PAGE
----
Foreword Kofi Annan, Secretary-General of the United Nations Introduction Malcolm McIntosh, Independent Commentator, Sandra Waddock, Boston College, USA, and Georg Kell, UN Global Compact Part 1: The origins and development of the UN Global Compact1. An Appeal To World Business: 31 January 1999 Kofi Annan, Secretary-General, United Nations 2. The theory and practice of learning networks John Ruggie, Harvard University, USA 3. The Global Compact Network: an historic experiment in learning and action Georg Kell, UN Global Compact, and David Levin, University of Pennsylvania, USA Part 2: The Global Compact and human rights4. De-compacting the Global Compact Tom Donaldson, Wharton School, Philadelphia, USA 5. Business and human rights Klaus Leisinger, Novartis Foundation for Sustainable Development and University of Basel, Switzerland 6. Operationalising the Global Compact with a focus on the human rights principles: learning to walk the talk Erroll Mendes, University of Ottawa, Canada 7. Institutionalising global standards of responsible corporate citizenship: assessing the role of the UN Global Compact Mara I. Hernandez, Massachussets Institute of Technology, USA Part 3: The evolution of the UN and the UN Global Compact: critical perspectives8. Growing big, learning that small is beautiful Cornis de Lugt, United Nations Environment Programme, France 9. Flags of inconvenience? The Global Compact and the future of the United Nations Jem Bendell, Nottingham University Business School, UK 10. Labour and the Global Compact: the early days Jim Baker, International Confederation of Free Trade Unions 11. The UN Global Compact: a triple-win partnership Michael Hougard Pedersen, Novozymes, Denmark Part 4: Action and learning12. Reflections on the Global Compact Chris Tuppen, British Telecommunications, UK 13. Learning from company engagement with the Global Compact: the First Global Compact Learning Forum, Denham, UK, November 2001 Malcolm McIntosh, Independent Commentator, and Ruth Thomas, Sustainability Researcher 14. Learning from experience: the United Nations Global Compact Learning Forum 2002 Sandra Waddock, Boston College, USA 15. Learners and leaders: evolving the Global Compact in North America Sandra Waddock, Boston College, USA 16. Pfizer: a New Mission in Action Nancy Nielsen, Pfizer Inc. USA 17. Learning from doing: The Third International Global Compact Learning Forum Meeting in Belo Horizonte, Nova Lima, Brazil, December 2003 Malcolm McIntosh, Independent Commentator 18. Shaping the future by walking together: Novo Nordisk's promotion of human rights and good environmental management, with specific reference to an evaluation of suppliers in 2002/2003 Malcolm McIntosh, Independent Commentator, and Annette Stube, Novo Nordisk Part 5: The unfolding world of the UN Global Compact19. Responsible excellence pays Claude Fussler 20. The Global Compact as a new organisational form: a global action network Steve Waddell, Global Action Network Net, USA 21. Learning by doing: the Global Compact and the ethic of corporate citizenship James E. Post and Tanja D. Carroll, Boston University, USA 22. The living world of the UN Global Compact Malcolm McIntosh, Independent Commentator 23. The UN Global Compact Cities Programme. The Melbourne Model: solving the hard urban issues together David Teller, Committee for Melbourne, Australia 24. The Global Compact: promoting convergence in corporate responsibility Deborah Leipziger, Consultant, Corporate Responsibility Part 6: Taking off25. The Global Compact: selected experiences and reflections Georg Kell, UN Global Compact 26. Vision and action: the possibilities of action research Gill Coleman, University of Bath, UK 27. The future Malcolm McIntosh, Independent Commentator, Sandra Waddock, Boston College, USA, and Georg Kell, UN Global Compact Appendix A: The Millennium Development GoalsAppendix B: The Global Compact Advisory CouncilAppendix C: Global Reporting Initiative indicators for progress on the UN Global CompactAppendix D: Results of the consultation process on the introduction of a principle against corruption Bibliography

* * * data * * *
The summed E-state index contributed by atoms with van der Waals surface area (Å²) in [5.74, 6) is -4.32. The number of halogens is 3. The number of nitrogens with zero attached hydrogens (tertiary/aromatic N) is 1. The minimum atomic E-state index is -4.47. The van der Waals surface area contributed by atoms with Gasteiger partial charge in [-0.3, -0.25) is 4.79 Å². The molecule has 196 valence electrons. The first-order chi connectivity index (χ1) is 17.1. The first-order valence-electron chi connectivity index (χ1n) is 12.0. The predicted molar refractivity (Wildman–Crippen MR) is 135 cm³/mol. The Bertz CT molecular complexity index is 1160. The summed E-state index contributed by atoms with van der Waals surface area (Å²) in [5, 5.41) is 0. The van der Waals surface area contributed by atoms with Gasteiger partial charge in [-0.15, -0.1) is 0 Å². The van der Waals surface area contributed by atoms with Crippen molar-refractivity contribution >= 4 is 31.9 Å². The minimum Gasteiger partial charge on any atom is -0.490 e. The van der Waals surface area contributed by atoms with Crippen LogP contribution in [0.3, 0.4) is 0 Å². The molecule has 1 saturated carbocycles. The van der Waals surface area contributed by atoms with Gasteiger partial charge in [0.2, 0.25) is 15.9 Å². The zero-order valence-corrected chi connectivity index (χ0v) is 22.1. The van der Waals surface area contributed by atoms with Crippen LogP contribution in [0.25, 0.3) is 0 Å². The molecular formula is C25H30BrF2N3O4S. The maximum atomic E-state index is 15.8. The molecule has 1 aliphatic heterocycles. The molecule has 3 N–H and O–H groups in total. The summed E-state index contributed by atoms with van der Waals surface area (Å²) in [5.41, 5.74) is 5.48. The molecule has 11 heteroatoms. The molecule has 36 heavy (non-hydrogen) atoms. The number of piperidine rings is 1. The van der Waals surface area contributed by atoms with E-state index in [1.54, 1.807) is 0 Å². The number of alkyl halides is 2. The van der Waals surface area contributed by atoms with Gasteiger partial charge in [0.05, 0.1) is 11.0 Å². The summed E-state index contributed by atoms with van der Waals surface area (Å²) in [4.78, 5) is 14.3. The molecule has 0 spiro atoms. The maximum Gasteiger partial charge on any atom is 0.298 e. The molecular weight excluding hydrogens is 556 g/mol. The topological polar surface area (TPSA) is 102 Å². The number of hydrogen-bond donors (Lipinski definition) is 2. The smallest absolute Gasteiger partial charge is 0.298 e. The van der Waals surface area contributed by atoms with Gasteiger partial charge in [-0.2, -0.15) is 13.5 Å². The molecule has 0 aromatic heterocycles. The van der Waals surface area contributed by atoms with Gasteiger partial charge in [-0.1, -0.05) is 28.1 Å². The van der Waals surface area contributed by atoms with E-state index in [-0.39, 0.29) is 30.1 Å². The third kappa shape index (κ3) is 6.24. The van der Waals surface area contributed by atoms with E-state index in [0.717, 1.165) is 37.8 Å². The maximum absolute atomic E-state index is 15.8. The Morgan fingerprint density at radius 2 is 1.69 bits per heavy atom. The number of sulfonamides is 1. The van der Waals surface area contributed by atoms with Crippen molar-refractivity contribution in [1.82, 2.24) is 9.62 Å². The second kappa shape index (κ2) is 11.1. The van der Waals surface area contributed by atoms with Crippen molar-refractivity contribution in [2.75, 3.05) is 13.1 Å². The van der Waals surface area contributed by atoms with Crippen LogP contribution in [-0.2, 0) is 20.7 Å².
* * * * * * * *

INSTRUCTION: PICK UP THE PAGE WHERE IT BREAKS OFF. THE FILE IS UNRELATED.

A collection of key writings about the UN Global Compact by some of the leading actors to date.
Industry and Environment, April–September 2004